Beijing (CNN)A 24-year-old woman is under police investigation in Fuzhou, China after she attempted to mail her newborn baby to an orphanage wrapped in plastic bags.
The baby is currently in a stable condition at a hospital in the southeastern city. Fuzhou police said in a statement Thursday the mother, surnamed Luo, was in custody for suspected child abandonment as investigations continue.
Luo placed the baby girl inside several black plastic bags Wednesday and then refused to let a courier inspect the contents of her package when he arrived to pick it up, local media reported.
The courier, already on his way for delivery, became suspicious when he detected movement and noises from inside the package — and was shocked to find a live baby when he opened it, according to local media.
Life not in danger
In a cell phone video that has gone viral on Chinese social media, nearby residents are seen to care for the baby as police officers and hospital staff arrive at the scene.
A man in a blue shirt dips a cotton swab in bottled water and uses it to wipe the baby’s lips, as local temperatures hit a scorching 37 degrees Celsius (98.6 degrees Fahrenheit). The baby’s tiny fingers move as the man and others try to keep her hydrated.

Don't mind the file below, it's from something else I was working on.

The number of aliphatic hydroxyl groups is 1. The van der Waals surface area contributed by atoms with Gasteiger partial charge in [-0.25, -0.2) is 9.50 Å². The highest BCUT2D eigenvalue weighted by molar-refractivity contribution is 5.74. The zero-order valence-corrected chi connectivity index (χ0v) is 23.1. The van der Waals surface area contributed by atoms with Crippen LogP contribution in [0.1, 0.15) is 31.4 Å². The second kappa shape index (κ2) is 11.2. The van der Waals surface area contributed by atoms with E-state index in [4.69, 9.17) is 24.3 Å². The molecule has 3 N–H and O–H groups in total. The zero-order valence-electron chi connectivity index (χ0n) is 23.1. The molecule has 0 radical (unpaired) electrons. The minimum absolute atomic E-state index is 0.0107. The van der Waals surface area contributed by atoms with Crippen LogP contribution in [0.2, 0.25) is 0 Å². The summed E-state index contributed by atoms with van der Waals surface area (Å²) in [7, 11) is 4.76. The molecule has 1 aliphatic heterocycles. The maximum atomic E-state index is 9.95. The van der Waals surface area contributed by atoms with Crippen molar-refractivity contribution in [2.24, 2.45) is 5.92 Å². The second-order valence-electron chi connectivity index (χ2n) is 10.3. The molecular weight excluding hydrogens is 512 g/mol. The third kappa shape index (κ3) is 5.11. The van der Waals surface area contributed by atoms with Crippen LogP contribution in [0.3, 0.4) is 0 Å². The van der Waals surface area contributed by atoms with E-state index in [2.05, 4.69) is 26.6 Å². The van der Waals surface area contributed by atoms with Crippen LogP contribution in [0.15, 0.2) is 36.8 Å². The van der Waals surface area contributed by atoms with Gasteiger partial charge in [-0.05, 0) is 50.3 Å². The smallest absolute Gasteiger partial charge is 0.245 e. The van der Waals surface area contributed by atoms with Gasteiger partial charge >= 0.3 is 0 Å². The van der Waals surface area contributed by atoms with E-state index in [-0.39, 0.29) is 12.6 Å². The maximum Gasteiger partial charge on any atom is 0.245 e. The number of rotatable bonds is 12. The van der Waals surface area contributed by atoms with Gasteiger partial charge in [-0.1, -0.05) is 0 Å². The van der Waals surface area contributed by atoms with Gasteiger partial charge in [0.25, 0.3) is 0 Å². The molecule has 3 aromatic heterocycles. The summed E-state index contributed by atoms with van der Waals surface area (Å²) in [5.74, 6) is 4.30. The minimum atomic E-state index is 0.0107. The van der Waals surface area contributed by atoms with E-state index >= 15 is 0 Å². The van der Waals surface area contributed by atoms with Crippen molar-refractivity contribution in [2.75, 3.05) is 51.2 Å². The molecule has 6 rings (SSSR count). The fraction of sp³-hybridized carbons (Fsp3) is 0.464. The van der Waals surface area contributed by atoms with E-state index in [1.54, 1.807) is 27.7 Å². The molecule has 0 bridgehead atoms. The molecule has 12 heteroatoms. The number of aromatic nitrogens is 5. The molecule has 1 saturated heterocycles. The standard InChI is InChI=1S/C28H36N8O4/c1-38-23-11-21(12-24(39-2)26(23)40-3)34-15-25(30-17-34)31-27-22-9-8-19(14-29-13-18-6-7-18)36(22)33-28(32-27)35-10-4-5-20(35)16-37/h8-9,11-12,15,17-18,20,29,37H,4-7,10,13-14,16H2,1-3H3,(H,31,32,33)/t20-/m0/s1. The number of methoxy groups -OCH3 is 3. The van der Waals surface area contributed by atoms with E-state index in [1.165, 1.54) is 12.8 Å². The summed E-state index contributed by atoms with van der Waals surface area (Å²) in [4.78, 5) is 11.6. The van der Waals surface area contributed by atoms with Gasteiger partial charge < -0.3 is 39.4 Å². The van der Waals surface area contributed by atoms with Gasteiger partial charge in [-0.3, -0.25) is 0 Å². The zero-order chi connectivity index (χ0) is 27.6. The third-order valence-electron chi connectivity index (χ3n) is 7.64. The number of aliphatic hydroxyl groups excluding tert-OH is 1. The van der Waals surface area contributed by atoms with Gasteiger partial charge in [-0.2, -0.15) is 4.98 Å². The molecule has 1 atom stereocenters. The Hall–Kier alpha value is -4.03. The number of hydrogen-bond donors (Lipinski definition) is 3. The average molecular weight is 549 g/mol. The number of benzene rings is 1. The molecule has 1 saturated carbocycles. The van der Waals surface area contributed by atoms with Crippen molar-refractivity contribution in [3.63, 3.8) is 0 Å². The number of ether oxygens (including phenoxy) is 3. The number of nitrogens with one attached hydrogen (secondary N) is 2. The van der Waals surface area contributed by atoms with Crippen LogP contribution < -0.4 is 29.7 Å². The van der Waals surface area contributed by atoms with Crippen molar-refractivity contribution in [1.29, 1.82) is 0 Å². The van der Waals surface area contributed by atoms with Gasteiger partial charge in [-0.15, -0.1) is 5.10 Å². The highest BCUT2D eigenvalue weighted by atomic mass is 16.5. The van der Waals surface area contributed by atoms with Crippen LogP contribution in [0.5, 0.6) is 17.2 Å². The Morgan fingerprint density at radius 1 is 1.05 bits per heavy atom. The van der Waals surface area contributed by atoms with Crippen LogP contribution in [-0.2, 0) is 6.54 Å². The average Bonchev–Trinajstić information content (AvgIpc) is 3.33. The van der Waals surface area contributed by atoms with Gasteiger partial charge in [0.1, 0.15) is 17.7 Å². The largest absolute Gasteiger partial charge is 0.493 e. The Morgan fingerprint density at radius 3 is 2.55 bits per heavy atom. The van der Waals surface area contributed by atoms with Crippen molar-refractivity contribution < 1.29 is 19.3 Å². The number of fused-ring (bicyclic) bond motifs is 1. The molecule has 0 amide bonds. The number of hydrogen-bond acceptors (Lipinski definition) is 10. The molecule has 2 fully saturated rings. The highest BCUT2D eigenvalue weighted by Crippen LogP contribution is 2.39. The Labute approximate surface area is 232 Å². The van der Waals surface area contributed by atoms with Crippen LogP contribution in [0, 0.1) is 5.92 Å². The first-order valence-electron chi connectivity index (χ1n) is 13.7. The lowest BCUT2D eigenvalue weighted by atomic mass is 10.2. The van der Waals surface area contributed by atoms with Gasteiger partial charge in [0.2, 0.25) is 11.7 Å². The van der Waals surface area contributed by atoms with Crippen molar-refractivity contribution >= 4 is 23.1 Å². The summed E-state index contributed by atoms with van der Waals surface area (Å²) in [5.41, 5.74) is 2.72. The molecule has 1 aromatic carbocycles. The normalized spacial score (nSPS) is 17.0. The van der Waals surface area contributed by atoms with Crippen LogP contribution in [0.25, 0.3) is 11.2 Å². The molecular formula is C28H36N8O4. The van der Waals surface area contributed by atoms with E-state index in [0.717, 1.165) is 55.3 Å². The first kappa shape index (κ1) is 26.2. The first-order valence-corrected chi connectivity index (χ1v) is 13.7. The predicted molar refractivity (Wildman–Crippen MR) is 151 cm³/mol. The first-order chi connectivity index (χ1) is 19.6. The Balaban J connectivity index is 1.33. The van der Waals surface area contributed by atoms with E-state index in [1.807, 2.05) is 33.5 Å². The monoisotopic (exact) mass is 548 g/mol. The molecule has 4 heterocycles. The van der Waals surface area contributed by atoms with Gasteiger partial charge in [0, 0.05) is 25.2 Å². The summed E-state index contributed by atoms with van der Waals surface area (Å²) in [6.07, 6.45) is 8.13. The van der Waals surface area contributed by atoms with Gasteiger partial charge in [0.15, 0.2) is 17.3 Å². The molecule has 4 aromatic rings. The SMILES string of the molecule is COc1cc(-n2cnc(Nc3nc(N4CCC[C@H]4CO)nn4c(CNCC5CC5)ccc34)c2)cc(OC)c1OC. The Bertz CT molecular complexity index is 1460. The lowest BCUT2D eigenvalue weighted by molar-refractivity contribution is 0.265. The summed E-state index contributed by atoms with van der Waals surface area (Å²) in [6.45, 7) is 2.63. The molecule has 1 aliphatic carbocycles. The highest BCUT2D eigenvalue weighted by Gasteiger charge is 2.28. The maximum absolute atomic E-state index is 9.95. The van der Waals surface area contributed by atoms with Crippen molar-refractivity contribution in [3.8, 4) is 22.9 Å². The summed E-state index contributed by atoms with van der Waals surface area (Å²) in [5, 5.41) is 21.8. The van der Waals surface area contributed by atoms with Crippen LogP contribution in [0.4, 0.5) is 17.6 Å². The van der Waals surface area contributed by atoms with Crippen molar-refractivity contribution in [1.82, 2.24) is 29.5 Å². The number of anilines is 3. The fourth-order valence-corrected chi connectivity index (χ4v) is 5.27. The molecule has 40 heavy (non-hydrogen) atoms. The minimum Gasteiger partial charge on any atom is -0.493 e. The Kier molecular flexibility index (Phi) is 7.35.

Speaking to CNN Friday, an official at the Jin’an District Hospital, where the baby was taken, said “her life isn’t in any danger.”
“Police have identified the mother, who said she would take the baby home,” the official said.
Many Chinese internet users were outraged by such a prospect.
“Giving the baby back to the parents — so they can abandon her again?” one user said in a widely-shared post on Twitter-like service Weibo.
“Such people don’t deserve to be parents and the state should deprive them of such a right.”
There are around 460,000 orphans in China, according to the latest statistics from the Ministry of Civil Affairs. A retired ministry official told CNN in 2014 there was only one social worker to every 10 abandoned children, many of them suffering from disabilities.
China’s strict family planning policies and traditional preference for boys have often made baby girls more vulnerable to abandonment, particularly in rural areas.
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